Exhibit A plots the change in pension discount rates through the end of March 31. Discount rates are essentially flat but it’s been a wild ride, including an ephemeral swing of almost 170bps over the course of 10 trading days. This is the largest discount rate movement on record over a comparable period.2 Although plans experienced only modest net discount rate changes, the diversion between interest rates and high-quality credit spreads has significant implications for hedge portfolios and ultimately funded status performance. Pure interest rate hedge like US Long Treasury (+21.0%) significantly outperformed pension liabilities, while down in quality corporates like Long BBB Corporates (-7.6%) trailed. Diversifying hedge portfolio assets like Long CMOs (+6.0%) held up during a period of stress for corporate credit, exhibiting some spread widening but meaningfully outperforming long duration investment-grade corporates. Given this dispersion (Exhibit B), plans with similar hedge ratios could experience wildly different performance depending on how the hedge portfolio is assembled. Despite this heterogeneity, the biggest driver of funded status performance for most plan sponsors will be the size of the public equity exposure.
Discount rates ended the quarter roughly where they started, but the moves in interest rates and corporate credit spreads have driven significant dispersion in hedge portfolio performance.
Exhibit A: Q1 Pension Discount Rate Changes
Exhibit B: Q1 Public Market Asset Class Returns
Returning to our Top 100 plans, we ran a pro-forma analysis, rolling forward assets and liabilities to the end of Q1 to estimate funded status performance. We find that headline funded status group fell by 7.3% to 80.4%.3 Predictably, given the spectrum of asset class returns, there was a wide range of underlying funded status changes for the group (Exhibit C). By our estimates, the vast majority of the universe experienced a drop of somewhere between 5% and 15% in GAAP funding. Unfortunately, due to the pro-cyclical nature of most plans, these funding drawdowns have come at the worst possible time, coinciding with a large decline in economic activity, an increase in corporate funding costs and a scramble for liquidity to weather the storm of unknown duration. The largest plan sponsors have also significantly underperformed the broader stock market and generally underperformed their respective sectors (Exhibit D). While there are certainly some idiosyncrasies driving these results, the elevated equity beta resulting from pension exposures surely plays a role as well. However, there is some good news for plan sponsors on the regulatory front.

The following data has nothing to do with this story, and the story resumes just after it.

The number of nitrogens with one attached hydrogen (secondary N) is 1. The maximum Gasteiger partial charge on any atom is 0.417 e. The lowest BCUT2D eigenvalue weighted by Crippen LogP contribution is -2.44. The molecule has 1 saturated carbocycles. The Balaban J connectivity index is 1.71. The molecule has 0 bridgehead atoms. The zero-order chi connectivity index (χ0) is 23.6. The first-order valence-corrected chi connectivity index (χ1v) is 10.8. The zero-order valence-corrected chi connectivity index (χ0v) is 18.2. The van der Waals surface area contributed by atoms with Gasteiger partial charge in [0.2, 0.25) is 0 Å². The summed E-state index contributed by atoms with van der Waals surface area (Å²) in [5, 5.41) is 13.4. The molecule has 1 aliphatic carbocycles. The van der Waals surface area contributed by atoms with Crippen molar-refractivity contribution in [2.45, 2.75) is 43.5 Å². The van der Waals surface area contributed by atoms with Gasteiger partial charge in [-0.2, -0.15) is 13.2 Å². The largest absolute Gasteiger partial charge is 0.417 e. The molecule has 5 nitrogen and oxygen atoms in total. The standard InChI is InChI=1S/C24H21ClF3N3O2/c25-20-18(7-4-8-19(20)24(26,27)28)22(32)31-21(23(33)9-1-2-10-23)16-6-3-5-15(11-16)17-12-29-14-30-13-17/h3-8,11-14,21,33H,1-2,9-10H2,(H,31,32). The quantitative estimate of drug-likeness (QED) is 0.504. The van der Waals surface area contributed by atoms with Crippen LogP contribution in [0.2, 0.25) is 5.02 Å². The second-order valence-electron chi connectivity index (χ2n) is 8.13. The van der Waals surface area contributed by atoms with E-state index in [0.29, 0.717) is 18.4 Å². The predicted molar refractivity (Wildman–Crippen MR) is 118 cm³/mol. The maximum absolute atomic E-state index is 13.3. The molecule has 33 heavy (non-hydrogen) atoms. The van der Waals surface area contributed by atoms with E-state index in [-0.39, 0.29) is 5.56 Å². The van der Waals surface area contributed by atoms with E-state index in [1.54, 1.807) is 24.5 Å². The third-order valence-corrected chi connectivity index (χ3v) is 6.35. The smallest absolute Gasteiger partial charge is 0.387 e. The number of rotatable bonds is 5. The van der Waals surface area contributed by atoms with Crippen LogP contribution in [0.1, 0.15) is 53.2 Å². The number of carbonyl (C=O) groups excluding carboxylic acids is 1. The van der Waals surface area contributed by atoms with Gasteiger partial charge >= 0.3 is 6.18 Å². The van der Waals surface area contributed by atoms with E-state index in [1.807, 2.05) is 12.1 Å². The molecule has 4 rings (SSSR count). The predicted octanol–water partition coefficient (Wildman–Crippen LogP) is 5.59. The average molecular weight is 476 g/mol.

The largest pension plans’ funded statuses are down between 5% and 15%, while the plan sponsors’ public equity in aggregate has underperformed the broader market.
Exhibit C: Q1 Top 100 Change in Funded Status
Exhibit D: Q1 Stock Price Returns by Sector
Ben Franklin is often quoted for proclaiming that the only certain things in life are death and taxes. To that list, I would add corporate pension regulatory relief in the face of a market downturn.4 As sung by the Frozen characters, Anna of Arendelle and her friend Olaf, a talking snowman, “some things never change.” In our view the recent events surrounding COVID-19 can be bifurcated into short-term and long-term effects in regards to their impact on plan sponsors. The main short-term consideration is ensuring liquidity at the corporate sponsor level, while the main longer-term considerations are plan solvency and potentially onerous contribution requirements and PBGC premiums as a direct result of the drop in asset values and interest rates. On March 27, the president signed the CARES Act (Coronavirus Aid, Relief and Economic Security Act5), which included two main provisions directly impacting corporate defined benefit plans and geared more toward alleviating the “short-term” issues: